Yet on the other hand, because the foundation of any escape room setup is puzzle-solving, Robitel also has to enliven a horror movie that’s predicated on watching people solve dangerous puzzles. He finds some ingenious ways to play this out (a cavernous bar flipped upside down, with a Goonies-style falling floor, is particularly memorable), but after a while, Escape Room struggles to find its way around its own premise. By design, a substantial amount of the movie involves walking the characters and audience through new scenarios before something dangerous starts happening again, and it creates a dulling pattern that sucks most of the intrigue out of the movie before long. The body count feels less frightening than obligatory, and since there’s little risk of the puzzles going unsolved, Escape Room begins to feel a lot like watching someone else partake in that particular activity. It’s about as exciting as that sounds.
Cannon Fodder: Given the film’s straightforward premise, Escape Room moves with a similar sense of narrow efficiency when it comes to its targe…main characters. Each gets an origin story, which ultimately plays into the maze in some way, and you can virtually feel the movie checking off boxes as you watch. Amanda (Deborah Ann Woll) is a literally and figuratively scarred military veteran. Zoey (Taylor Russell) is a bright but anxiety-wracked college student struggling to cope with trauma of her own. Ben (Logan Miller) is a hard-drinking stock clerk, Mike (Tyler Labine) an affable dad type Jason (Jay Ellis) a rude power broker. Danny (Nik Dodani) is an escape room enthusiast, just here to enjoy the game.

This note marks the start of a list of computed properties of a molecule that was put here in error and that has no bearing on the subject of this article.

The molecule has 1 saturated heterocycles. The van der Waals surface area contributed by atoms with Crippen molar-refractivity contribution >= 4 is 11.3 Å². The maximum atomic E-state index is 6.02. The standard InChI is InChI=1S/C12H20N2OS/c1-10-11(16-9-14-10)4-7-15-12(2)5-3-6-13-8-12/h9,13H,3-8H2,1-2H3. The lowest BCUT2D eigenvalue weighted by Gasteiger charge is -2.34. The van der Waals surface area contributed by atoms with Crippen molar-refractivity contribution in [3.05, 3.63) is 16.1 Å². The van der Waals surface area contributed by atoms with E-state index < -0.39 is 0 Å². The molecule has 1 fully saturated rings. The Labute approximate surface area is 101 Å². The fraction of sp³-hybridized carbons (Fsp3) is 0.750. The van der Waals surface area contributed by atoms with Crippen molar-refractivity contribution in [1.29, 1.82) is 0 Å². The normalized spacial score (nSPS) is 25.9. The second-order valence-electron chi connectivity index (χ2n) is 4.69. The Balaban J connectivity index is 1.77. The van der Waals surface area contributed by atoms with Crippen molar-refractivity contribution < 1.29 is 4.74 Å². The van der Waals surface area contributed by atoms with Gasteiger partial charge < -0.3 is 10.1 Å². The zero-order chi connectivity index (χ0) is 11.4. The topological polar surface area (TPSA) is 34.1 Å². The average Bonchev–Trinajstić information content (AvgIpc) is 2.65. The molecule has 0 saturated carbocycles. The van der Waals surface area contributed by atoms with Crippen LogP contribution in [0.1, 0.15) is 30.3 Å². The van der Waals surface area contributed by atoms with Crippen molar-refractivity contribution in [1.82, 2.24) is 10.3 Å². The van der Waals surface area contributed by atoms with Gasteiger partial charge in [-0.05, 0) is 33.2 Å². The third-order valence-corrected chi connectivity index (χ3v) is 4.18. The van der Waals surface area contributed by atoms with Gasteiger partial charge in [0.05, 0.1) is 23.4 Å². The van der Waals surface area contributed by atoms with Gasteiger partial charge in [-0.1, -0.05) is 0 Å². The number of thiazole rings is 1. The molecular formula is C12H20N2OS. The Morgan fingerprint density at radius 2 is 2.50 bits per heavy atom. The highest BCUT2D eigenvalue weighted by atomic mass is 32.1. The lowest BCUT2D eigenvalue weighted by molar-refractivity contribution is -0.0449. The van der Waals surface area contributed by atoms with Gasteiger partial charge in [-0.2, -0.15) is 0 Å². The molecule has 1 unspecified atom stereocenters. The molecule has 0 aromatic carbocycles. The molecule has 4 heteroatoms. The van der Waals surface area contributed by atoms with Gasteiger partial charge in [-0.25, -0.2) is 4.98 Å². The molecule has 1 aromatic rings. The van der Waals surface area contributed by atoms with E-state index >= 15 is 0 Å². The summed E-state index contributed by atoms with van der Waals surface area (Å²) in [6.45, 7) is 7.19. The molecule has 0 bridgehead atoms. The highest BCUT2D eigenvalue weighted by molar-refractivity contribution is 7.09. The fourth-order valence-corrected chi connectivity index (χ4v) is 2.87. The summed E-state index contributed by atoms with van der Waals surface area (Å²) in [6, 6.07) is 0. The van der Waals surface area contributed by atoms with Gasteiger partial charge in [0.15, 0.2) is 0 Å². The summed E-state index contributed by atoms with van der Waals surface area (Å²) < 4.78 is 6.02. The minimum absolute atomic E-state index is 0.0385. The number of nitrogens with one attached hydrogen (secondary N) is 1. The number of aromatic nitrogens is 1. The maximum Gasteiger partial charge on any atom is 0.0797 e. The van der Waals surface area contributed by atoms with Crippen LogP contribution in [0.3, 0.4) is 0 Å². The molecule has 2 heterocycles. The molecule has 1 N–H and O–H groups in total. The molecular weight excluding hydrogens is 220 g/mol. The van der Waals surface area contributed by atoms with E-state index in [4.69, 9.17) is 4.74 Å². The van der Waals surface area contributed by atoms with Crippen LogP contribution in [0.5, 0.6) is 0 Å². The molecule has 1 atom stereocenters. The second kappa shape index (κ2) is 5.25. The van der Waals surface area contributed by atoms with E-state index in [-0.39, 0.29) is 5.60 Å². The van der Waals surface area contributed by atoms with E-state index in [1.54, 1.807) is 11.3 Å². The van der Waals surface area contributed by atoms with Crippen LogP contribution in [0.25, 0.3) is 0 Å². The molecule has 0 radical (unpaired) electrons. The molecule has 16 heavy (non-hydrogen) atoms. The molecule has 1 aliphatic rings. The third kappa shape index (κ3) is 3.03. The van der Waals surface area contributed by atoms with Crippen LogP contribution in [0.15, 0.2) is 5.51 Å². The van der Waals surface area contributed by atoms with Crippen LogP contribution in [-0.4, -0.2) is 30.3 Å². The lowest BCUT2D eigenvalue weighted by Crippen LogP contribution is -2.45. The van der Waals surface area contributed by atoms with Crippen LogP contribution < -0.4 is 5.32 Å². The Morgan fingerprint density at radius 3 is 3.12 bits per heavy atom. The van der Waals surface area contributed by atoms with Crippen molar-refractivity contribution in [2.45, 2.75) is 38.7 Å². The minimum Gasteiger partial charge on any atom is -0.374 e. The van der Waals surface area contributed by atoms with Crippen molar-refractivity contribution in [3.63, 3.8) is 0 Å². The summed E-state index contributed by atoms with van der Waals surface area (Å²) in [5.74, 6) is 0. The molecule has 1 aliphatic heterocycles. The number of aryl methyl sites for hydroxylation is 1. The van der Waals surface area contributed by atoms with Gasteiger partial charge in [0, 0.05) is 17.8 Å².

Each is given a type (cocky, frightened, steely, etc.) and a unique set of skills, so to speak, and that’s about that for the storytelling until it’s time for a dramatic flashback or five. The actors do what they can with the thin material, and as casts of future dead people go, this is an above-average group in terms of engagement. But Escape Room races through its progressions with little regard for mood, the movie assuming that the audience will be every bit as invested in solving its puzzles as those involved. Without any real investment in the characters, though, this is just a horror movie featuring a well-above-average amount of standing and waiting.
The Verdict: A lot about Escape Room is, for lack of more eloquent phrasing, odd. It’s odd in its very premise, as discussed. It’s odd in the way that its other standout setpiece, a cluttered library collapsing in like a trash compactor, is burned asynchronously as a cold open, when it’s the exact kind of scene the film’s rushed final act could have used. It’s odd in that its late revelations feel less like anything fitting the movie up to that point than an attempt to shock the audience with any kind of reveal at all. It’s just odd.
It’s also not all that good, even if it’s hardly the kind of “bad” that most would get riled about. Escape Room is cut from one of Hollywood’s most familiar cloths: the “mall horror” movie. High on concept, low on innovation, palatable enough for wide audiences to kill an evening. It lacks the kitschy thrills that set some of the better entries in that canon apart, and aside from them, there’s precious little else going on. If anything, it’s just a pretty poor advertisement for escape rooms at large.
Where’s It Playing? As the first wide release of 2019, starting January 4th.